Blue Collar Work Ethic For Jimeno Senator Described As Behind-the-scenes Leader

October 26, 1990|By John A. Morris | John A. Morris,Staff writer

Philip C. Jimeno once carried the maverick banner.

But, in this fall's race for the District 31 Senate seat, the incumbent Democrat has been cast as part of the old guard while his Republican opponent, Delegate John Leopold, has been tagged the maverick.

Jimeno, who was appointed to the Senate in 1985, said he's still running on the same platform -- family values and community involvement -- that carried him and Walter Shandrowsky into the House of Delegates 12 years ago.

"There is no issue in our (Senate) race," the Brooklyn Park resident said. "It's not as if I have had a terrible voting record."

The only difference, he said, is Leopold's unexpected entry into the Senate race. For three years, Leopold had been running for county executive. He had amassed a huge cache of campaign money and earned widespread name recognition among voters in that race.

But the two-term delegate decided last spring that he could not defeat Robert Neall in the GOP primary for county executive. Then he set his sights instead on Jimeno's Senate seat.

Since entering the race, Leopold has attacked Jimeno as being ineffective and a rubber stamp of Gov. William Donald Schaefer's "tax and spend" reign.

Jimeno said he works well with Schaefer -- who has campaigned for Jimeno this fall -- but also has opposed the governor's appointments to the county Board of Education and pet projects such as the handgun ban and last year's unsuccessful "snack tax."

"If anything over the years, I've been known for my individuality," Jimeno said. "If I feel strongly, I hold to my convictions."

Jimeno, 43, is the son of a West Virginia coal miner. Growing up in an economically depressed coal town, he had few political ambitions. The one thing he knew he wouldn't do -- work in the mines.

"My father wouldn't allow it," Jimeno said. "I remember him coming home at night, coughing and spitting (from the coal dust). When he used to visit us here (in Brooklyn Park), he had to use a breathing machine."

A young Jimeno worked at a car wash and as a janitor at a dry cleaning store to pay his way through Fairmont State College. Graduating in 1969 with a bachelor's degree in business administration, Jimeno married Ramona Gregory, an underclassman from Brooklyn Park.

He managed the car wash until Ramona earned her teaching degree a year later. The Maryland Department of Public Safety and Correctional Services hired him as parole and probation officer and the young couple moved to Glen Burnie and finally settled in a three-bedroom rancher in Brooklyn Park.

In 1972, Jimeno volunteered to dress up for the Arundel Improvement Association's annual Santa Claus program. And, he began coaching his son's Little League team, winning two championships in 12 years.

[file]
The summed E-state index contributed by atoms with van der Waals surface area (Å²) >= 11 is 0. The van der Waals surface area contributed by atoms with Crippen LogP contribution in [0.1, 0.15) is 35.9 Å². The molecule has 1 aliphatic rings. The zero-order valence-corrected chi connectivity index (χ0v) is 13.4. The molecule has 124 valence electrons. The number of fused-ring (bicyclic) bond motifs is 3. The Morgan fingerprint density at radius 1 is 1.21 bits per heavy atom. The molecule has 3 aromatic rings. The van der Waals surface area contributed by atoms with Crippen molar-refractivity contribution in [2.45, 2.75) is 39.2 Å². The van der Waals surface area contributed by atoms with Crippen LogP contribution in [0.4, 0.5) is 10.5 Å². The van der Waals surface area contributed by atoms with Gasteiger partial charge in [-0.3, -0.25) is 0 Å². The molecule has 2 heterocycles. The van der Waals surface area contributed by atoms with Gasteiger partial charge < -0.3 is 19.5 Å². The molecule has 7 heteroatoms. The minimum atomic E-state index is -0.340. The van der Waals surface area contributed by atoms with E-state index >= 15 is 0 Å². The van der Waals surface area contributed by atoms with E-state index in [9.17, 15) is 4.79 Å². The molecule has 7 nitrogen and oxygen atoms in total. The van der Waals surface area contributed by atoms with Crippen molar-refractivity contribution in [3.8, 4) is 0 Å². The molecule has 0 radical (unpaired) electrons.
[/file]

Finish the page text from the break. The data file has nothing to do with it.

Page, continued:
Becoming more and more involved, his activism spilled over into the political arena. He joined the Roland Terrace Democratic Club in 1975.

After he ran unsuccessfully for an at-large delegate's seat to the 1976 Democratic National Convention, Jimeno helped reorganize the Greater Brooklyn Park Council and was drafted as its president. "Nobody else would take it to be honest with you," he said.

Whiling campaigning for a seat at the Democratic convention, Jimeno met Pasadena resident Walter Shandrowsky, who had made one unsuccessful bid for House of Delegates in 1974 and planned a second run in 1978. Shandrowsky encouraged him to run for one of the State House seats, too.

Trevor Kiessling, an out-going member of the Democratic Central Committee, said, "You know, how you hear the rumblings of 'throw the bums out' this year? We had that in District 31 in 1978. He came on as the fresh face. He was the new hope."

Jimeno and Shandrowsky won seats in an election that saw all three incumbents lose. In 1982, Jimeno won re-election.

The Democratic Central Committee appointed Jimeno to the Senate in 1985 when state Sen. Jerome Connell was convicted of federal income tax evasion.

In the 1986 general election, he was unopposed for the Senate seat.

Jimeno has a reputation among his State House colleagues as a good-natured, "workman-like" lawmaker who shys away from the limelight.

They say his ability to cooperate with other legislators and the governor make him more effective than Leopold, whom they describe as a loner.

"John is reclusive," said Delegate John Astle, D-Annapolis, who chairs the county delegation. "In eight years, I've never had an in-depth conversation with him. We've never sat back for five minutes to shoot the breeze. Phil and I have."

A member of the House Appropriations Committee, Jimeno's credited with stopping the expansion of state prisons in Anne Arundel County and creating a maximum security unit for juvenile offenders in Baltimore County.

The senator has shepherded 11 bills through the General Assembly, including victims' rights legislation and anti-drug measures. As chairman of the Anne Arundel Senate delegation the last two years, he also has guided through eight bills requested by the Lighthizer administration.

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